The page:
Intermec Withdraws IP Licensing Plan

By Mark Roberti

The Everett, Wash.-based RFID systems provider says EPCglobal's position on intellectual property relieves Intermec of any obligation to license its patents on a reasonable and nondiscriminatory basis.

Intermec Technologies, an Everett, Wash.-based RFID systems provider and one of the largest holders of RFID patents, has sent a letter to EPCglobal indicating that Intermec will no longer offer its RFID patents on a reasonable and nondiscriminatory (RAND) basis to companies building products based on EPCglobal's Gen 2 standard.

When EPCglobal announced that it had approved the Gen 2 specification as a standard, it said that the standard could be practiced royalty-free (see EPCglobal Ratifies Gen 2 Standard). Essentially, EPCglobal's position was that because products based on the standard could be made without Intermec's patents, it was technically a royalty-free standard. Intermec's position has been that you could possibly make tags and readers that conformed to the standard without its intellectual property, but those tags and readers would not meet the performance requirements of end users.

Intermec's Wills

Under EPCglobal's IP policy, which Intermec signed in February 2004, IP required to implement EPCglobal standards can be contributed to the standard either royalty-free or on a RAND basis. Intermec created an IP licensing plan that would cover all the patents it believed were necessary to make RFID tags and readers that meet the standard (see Intermec Spells Out Licensing Plan).

However, Intermec now says that if its IP is not required in products that comply with the standard, then it is under no obligation to provide its IP on a RAND basis. Intermec President Thomas Miller wrote to Sue Hutchison, director of product management at EPCglobal US and a facilitator of EPCglobal's Hardware Action Group, on Jan. 14 to make this point to EPCglobal.

The letter says that because EPCglobal has determined, through its law firm Dann, Dorfman, Herrell and Skillman, that Intermec's patents are not necessary to practice the second-generation standard, "this finding relieves Intermec Technologies of any obligation to grant licenses under that intellectual property and gives Intermec the right to set any terms and conditions it wishes if it chooses to license the intellectual property. As a result, Intermec is withdrawing its previous commitment to license this intellectual property and to do so on RAND terms. This withdrawal is effective immediately."

"This doesn't mean we are withdrawing from EPCglobal," says Mike Wills, vice president and general manager for RFID at Intermec. "It doesn't mean we won't make IP available. It only means that we will not be bound by our original RAND offering."

Wills said he didn't expect there would be any further negotiation with EPCglobal over Intermec's IP and that Intermec would negotiate licensing arrangements with individual technology companies that want to use Intermec IP to build products based on the Gen 2 standard. "Companies that want to make tags, readers, labels and other products based on the Gen 2 standard have to license intellectual property from us," he says. "We'll tailor those agreements based on the supplier needs. RAND is not the methodology we will be following."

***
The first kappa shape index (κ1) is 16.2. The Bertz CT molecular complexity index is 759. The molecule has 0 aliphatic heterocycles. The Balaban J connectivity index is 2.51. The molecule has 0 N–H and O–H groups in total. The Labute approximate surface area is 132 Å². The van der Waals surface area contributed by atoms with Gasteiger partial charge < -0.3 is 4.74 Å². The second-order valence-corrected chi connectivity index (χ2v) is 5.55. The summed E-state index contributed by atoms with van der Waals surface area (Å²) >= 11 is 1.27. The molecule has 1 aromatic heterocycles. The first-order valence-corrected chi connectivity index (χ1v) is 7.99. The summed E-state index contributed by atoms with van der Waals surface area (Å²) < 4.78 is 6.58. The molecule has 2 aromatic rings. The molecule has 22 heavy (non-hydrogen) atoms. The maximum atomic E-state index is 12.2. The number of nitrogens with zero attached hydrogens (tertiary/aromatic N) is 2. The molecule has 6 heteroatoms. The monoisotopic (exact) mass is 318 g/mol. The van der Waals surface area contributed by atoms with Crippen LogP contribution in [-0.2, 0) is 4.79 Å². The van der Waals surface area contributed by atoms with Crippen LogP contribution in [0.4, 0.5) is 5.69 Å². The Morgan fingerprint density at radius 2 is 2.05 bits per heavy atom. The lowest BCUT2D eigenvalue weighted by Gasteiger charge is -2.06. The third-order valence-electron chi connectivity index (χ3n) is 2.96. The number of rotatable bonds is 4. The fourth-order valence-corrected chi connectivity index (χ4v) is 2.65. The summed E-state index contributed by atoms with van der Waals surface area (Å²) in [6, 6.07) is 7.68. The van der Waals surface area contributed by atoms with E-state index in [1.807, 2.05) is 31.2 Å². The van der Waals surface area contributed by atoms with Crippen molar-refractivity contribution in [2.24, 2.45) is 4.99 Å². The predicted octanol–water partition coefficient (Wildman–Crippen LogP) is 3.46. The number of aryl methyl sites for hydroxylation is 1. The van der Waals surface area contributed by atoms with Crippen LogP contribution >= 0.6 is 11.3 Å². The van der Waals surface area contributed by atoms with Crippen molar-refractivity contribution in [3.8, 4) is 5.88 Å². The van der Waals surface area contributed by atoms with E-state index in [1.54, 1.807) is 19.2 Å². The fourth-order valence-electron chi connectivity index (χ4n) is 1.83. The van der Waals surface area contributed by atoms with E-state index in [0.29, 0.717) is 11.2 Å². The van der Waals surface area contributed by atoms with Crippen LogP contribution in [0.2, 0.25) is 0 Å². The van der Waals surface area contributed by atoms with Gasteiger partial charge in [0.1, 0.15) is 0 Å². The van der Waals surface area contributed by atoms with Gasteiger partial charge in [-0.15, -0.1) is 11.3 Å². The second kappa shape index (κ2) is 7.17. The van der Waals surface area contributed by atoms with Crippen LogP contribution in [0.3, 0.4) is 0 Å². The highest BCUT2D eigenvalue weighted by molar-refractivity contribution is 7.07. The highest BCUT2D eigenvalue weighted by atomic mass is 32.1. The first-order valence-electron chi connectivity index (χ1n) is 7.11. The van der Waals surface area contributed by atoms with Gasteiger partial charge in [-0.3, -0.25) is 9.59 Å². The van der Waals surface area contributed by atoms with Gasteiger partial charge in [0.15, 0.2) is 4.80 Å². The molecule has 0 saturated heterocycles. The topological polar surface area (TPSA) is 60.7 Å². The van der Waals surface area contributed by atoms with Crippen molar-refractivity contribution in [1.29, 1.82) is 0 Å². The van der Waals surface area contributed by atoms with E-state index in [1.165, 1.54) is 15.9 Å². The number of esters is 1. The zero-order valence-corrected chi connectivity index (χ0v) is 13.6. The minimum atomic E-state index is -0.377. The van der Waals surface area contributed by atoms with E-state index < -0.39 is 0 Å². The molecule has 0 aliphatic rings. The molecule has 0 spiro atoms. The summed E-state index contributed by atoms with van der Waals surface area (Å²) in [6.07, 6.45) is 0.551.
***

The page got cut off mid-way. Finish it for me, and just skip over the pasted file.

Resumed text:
In a written statement provided to RFID Journal, EPCglobal’s Hutchison says that it is not EPCglobal's place "to comment on what a specific company intends to do with patents deemed non-necessary. Companies are free to develop licensing programs as they deem appropriate."

She adds that Intermec "continues to be an important part of the EPCglobal community, but its withdrawal of the RAND declaration in no way changes the decision made regarding the royalty-free UHF Generation 2 standard."

The EPCglobal Gen 2 standard has been submitted to the International Organization for Standardization for approval as a global standard. When IP is contributed to ISO standards, owners of the IP usually offer it on a RAND basis to companies that want to make product based on those standards. But Wills doesn’t think the fact that EPC Gen 2 will become an ISO standard would have any impact on its IP position.

"Does it alter our licensing position? No," he says. "If EPCglobal and ISO follow the guidelines by which they want to merge the two standards, I don't see [our position] changing." Wills says it would likely take a year for EPC Gen 2 to be approved by ISO, and by that time, most vendors will already have negotiated licenses with Intermec and that these licenses would cover any use of Intermec's IP, whether for products based on EPC standards or for those based on ISO standards.

Will says that because end users have already endorsed EPC Gen 2 as the global standard they want to use, he doesn’t believe Intermec's IP position would have much effect on market adoption of Gen 2.

Cliff Horwitz, CEO of SAMSys Technologies, a Canadian company that makes multifrequency, multiprotocol readers, agrees. "Nothing really changes," he says. "Even if Intermec had a RAND strategy, it's still up to each vendor to sign a license agreement or take their chances. This move doesn't hinder the adoption of Gen 2; vendors still have to negotiate with Intermec."

Other vendors share these sentiments.

"We support a royalty-free specification and that's been our approach all

along," says Linda Prosser, a spokesperson for Alien Technology, a Morgan Hill, Calif.-based provider of EPC technology. "We're moving ahead with our Gen 2 plans. But we can't really speculate on the implications of Intermec's IP policy on the industry."